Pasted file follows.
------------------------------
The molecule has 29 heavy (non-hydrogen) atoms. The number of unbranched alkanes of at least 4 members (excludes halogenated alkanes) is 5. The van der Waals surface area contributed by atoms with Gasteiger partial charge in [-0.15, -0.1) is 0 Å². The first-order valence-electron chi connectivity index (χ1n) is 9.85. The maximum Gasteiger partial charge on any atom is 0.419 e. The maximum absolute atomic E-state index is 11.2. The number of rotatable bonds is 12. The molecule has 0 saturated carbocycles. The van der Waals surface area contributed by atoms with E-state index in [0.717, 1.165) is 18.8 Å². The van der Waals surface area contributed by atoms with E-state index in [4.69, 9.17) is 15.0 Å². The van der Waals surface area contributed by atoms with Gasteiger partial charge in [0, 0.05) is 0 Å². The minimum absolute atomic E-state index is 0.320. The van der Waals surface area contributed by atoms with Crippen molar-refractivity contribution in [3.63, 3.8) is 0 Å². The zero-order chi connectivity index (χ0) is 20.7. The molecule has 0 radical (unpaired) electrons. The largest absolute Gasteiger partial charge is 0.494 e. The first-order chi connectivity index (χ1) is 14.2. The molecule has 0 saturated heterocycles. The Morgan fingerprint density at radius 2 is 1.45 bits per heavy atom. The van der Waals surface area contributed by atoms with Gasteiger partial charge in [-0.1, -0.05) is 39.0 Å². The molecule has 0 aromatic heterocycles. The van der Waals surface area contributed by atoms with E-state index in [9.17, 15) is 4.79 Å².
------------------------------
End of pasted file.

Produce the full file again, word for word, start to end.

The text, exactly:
The molecule has 29 heavy (non-hydrogen) atoms. The number of unbranched alkanes of at least 4 members (excludes halogenated alkanes) is 5. The van der Waals surface area contributed by atoms with Gasteiger partial charge in [-0.15, -0.1) is 0 Å². The first-order valence-electron chi connectivity index (χ1n) is 9.85. The maximum Gasteiger partial charge on any atom is 0.419 e. The maximum absolute atomic E-state index is 11.2. The number of rotatable bonds is 12. The molecule has 0 saturated carbocycles. The van der Waals surface area contributed by atoms with E-state index in [0.717, 1.165) is 18.8 Å². The van der Waals surface area contributed by atoms with E-state index in [4.69, 9.17) is 15.0 Å². The van der Waals surface area contributed by atoms with Gasteiger partial charge in [0, 0.05) is 0 Å². The minimum absolute atomic E-state index is 0.320. The van der Waals surface area contributed by atoms with Crippen molar-refractivity contribution in [3.63, 3.8) is 0 Å². The zero-order chi connectivity index (χ0) is 20.7. The molecule has 0 radical (unpaired) electrons. The largest absolute Gasteiger partial charge is 0.494 e. The first-order chi connectivity index (χ1) is 14.2. The molecule has 0 saturated heterocycles. The Morgan fingerprint density at radius 2 is 1.45 bits per heavy atom. The van der Waals surface area contributed by atoms with Gasteiger partial charge in [-0.1, -0.05) is 39.0 Å². The molecule has 0 aromatic heterocycles. The van der Waals surface area contributed by atoms with E-state index in [9.17, 15) is 4.79 Å².